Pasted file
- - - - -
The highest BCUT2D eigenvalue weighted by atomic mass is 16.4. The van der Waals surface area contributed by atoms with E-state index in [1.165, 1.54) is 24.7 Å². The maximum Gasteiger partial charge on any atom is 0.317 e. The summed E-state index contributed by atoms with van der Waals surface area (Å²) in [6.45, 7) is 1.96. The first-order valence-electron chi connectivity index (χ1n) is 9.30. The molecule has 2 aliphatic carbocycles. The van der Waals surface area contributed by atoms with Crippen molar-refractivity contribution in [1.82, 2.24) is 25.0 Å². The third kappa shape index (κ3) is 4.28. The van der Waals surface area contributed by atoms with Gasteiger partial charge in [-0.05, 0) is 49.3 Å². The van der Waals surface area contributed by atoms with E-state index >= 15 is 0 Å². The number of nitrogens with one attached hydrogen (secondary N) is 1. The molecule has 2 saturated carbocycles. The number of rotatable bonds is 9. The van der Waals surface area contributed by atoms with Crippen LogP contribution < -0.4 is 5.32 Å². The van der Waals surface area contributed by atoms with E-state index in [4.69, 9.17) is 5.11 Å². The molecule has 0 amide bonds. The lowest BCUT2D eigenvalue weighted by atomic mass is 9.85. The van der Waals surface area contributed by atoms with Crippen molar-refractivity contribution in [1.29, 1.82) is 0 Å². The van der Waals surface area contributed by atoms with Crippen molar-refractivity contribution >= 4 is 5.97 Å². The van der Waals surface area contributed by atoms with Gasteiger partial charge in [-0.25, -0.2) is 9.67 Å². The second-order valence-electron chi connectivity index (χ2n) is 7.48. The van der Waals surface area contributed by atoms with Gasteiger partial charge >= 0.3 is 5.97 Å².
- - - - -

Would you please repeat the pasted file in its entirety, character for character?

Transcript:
The highest BCUT2D eigenvalue weighted by atomic mass is 16.4. The van der Waals surface area contributed by atoms with E-state index in [1.165, 1.54) is 24.7 Å². The maximum Gasteiger partial charge on any atom is 0.317 e. The summed E-state index contributed by atoms with van der Waals surface area (Å²) in [6.45, 7) is 1.96. The first-order valence-electron chi connectivity index (χ1n) is 9.30. The molecule has 2 aliphatic carbocycles. The van der Waals surface area contributed by atoms with Crippen molar-refractivity contribution in [1.82, 2.24) is 25.0 Å². The third kappa shape index (κ3) is 4.28. The van der Waals surface area contributed by atoms with Gasteiger partial charge in [-0.05, 0) is 49.3 Å². The van der Waals surface area contributed by atoms with E-state index >= 15 is 0 Å². The number of nitrogens with one attached hydrogen (secondary N) is 1. The molecule has 2 saturated carbocycles. The number of rotatable bonds is 9. The van der Waals surface area contributed by atoms with Crippen LogP contribution < -0.4 is 5.32 Å². The van der Waals surface area contributed by atoms with E-state index in [4.69, 9.17) is 5.11 Å². The molecule has 0 amide bonds. The lowest BCUT2D eigenvalue weighted by atomic mass is 9.85. The van der Waals surface area contributed by atoms with Crippen molar-refractivity contribution in [1.29, 1.82) is 0 Å². The van der Waals surface area contributed by atoms with Crippen molar-refractivity contribution >= 4 is 5.97 Å². The van der Waals surface area contributed by atoms with Gasteiger partial charge in [-0.25, -0.2) is 9.67 Å². The second-order valence-electron chi connectivity index (χ2n) is 7.48. The van der Waals surface area contributed by atoms with Gasteiger partial charge >= 0.3 is 5.97 Å².